But no more! As of late yesterday, Australian Google users can access both the Movies page on Google Play and the YouTube counterpart. They'll have access to countless movies, both from US studios (e.g. The Walt Disney Company, Sony Pictures Home Entertainment, NBCUniversal, Village Roadshow Pictures and Lionsgate) and from Australian producers (e.g. Roadshow Films, Icon Film Distribution, Madman Entertainment, Hopscotch and Transmission Films). Viewing options include your desktop browser (of course) as well as Android phones and tablets, so long as the Google Play Movies app is installed.
The headlines keep rolling in today - first, Google began selling the Galaxy Nexus online, and now, Mountain View has accidentally published details about its
exciting interesting... new cloud service.
The news was posted earlier today on Google's French blog before being taken down shortly thereafter; however, Google+ user Gerwin Sturm managed to catch it just in time. Here's the translation, as per Google Translate:
Remember way back in December when T-Mo hinted an Ice Cream Sandwich update for the HTC Amaze? Almost five months later, the page has not been updated and an official software update has not been released. Thanks to veteran XDA user Football, however, Amaze owners can download a leaked version of the official ICS update. Considering that the Amaze recently got S-Off capability, it's looking like users have a lot to be excited about this week.
For those interested, this update contains software version 2.14.531.1. Though the download was only posted earlier today, several reports of success are rolling in already.
While not everyone who owns an Android device roots, the Android modding community is at the very heart of everything we love about our little green buddy. Security researcher Dan Rosenberg recently gave a presentation where he elaborates on root and modding methods, as well as expounding on the security implications of modding Android phones.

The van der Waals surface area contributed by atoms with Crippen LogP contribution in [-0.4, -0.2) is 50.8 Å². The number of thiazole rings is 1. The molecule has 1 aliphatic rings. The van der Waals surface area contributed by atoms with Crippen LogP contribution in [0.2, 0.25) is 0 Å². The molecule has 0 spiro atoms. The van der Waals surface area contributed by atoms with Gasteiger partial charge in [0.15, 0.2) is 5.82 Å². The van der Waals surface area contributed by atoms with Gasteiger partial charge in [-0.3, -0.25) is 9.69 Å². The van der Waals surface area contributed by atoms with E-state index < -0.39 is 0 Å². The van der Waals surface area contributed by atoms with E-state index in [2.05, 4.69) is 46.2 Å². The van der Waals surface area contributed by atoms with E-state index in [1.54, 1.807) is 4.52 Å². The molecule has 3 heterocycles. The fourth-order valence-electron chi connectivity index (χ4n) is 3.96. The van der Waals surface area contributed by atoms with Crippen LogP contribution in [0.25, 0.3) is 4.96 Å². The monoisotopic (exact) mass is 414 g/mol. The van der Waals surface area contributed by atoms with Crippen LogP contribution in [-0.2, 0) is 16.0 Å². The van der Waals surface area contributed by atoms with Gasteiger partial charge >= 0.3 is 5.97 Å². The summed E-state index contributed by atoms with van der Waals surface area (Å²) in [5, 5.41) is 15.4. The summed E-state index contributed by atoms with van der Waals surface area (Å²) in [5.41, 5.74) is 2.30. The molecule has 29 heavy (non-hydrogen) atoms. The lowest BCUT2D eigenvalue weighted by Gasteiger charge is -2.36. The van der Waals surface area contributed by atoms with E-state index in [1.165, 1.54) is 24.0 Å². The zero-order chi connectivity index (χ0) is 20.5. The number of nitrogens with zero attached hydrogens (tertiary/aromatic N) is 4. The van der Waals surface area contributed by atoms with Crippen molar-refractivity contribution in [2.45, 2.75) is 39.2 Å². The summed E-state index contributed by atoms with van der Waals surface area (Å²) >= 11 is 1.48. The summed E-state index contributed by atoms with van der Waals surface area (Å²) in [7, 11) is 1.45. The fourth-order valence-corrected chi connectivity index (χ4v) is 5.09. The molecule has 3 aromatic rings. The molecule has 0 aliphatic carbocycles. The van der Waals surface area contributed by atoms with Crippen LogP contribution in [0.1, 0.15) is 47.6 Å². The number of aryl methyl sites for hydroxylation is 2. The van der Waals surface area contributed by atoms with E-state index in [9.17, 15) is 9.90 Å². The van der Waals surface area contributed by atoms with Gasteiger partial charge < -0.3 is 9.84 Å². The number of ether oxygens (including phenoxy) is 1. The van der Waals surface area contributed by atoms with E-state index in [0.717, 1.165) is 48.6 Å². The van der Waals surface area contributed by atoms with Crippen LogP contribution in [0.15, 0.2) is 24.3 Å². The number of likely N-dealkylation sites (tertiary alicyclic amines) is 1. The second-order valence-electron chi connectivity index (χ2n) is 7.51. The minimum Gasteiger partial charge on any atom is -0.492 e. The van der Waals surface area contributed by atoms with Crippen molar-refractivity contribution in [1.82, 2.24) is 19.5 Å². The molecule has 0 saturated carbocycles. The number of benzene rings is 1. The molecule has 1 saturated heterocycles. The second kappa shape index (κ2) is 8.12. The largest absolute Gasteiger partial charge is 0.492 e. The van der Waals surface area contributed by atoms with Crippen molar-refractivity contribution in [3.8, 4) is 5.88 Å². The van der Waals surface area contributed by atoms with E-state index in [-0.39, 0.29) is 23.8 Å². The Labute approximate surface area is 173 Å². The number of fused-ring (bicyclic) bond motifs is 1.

Rosenberg also had quite a lot to say about how carriers influence the Android landscape. Said Rosenberg:
"Of the 10 vulnerabilities that I discovered and used for rooting on Android, 9 of them are related to "stupid" file permissioning not present in the stock Android code, but introduced by the manufacturers"
This won't come as any surprise to anyone who's not fond of carrier skins.
You may remember Pixel Qi, an ambitious display maker looking to provide users with brilliant displays that not only save energy, but which are actually readable in sunlight. Since we covered their 7" and 10.1" displays way back in May, the company has continued working, announcing in a blog post yesterday a new display which "matches the resolution of the iPad3 screen, and its full image quality including matching or exceeding contrast, color saturation, the viewing angle, and so forth with massive power savings." In the post, Mary Lou Jepsen, founder of Pixel Qi, goes on to explain the display's special low power mode which "runs at a full 100x power reduction from the peak power consumed by the iPad3 screen."
Of course, the new display's ratings in the table above are "proposed" and not quite official just yet.
After what was a pretty obvious application of the ICANN anti-squatting policy, it seems Google has now gained control of GooglePlay.com from an ad-serving Japanese squatter. Google filed a complaint under ICANN anti-squatting regulations, and after the case's short stint at the National Arbitration Forum (a non-court but legally binding decision-making body in the US), Google now shows as the registrant of GooglePlay.com.
A quick 'whois' of the domain yields the following:
Registrant Name: DNS Admin Registrant Organization: Google Inc. Registrant Street1: 1600 Amphitheatre Parkway Registrant Street2: Registrant City: Mountain View Registrant State: California Registrant Postal Code: 94043 Registrant Country: US Registrant Phone: 16506234000 Registrant Fax: Registrant Email: email@example.com
While the page in question still loads, it shows that the domain has been seized (according to Google Translate), and a change in registrant information usually indicates that either the squatter has given up the domain freely, or a decision has been reached and the domain seized by ICANN, beginning the process of transfer of ownership.
HTC, keeping up with its recent pattern of speedy source release, has dropped official ICS kernel source code for a heaping handful of devices, perhaps most notably the One V, a member of HTC's new One line which hasn't yet debuted in many countries.
Other devices include the US variant of the Vivid and several iterations of the Sensation, with the Desire HD and myTouch 4G Slide's Gingerbread (2.3) kernel source also being dropped.
Those interested in tweaking or developing with the official kernel source of the above devices should head over to HTC's Developer Center (linked below) to grab the downloads.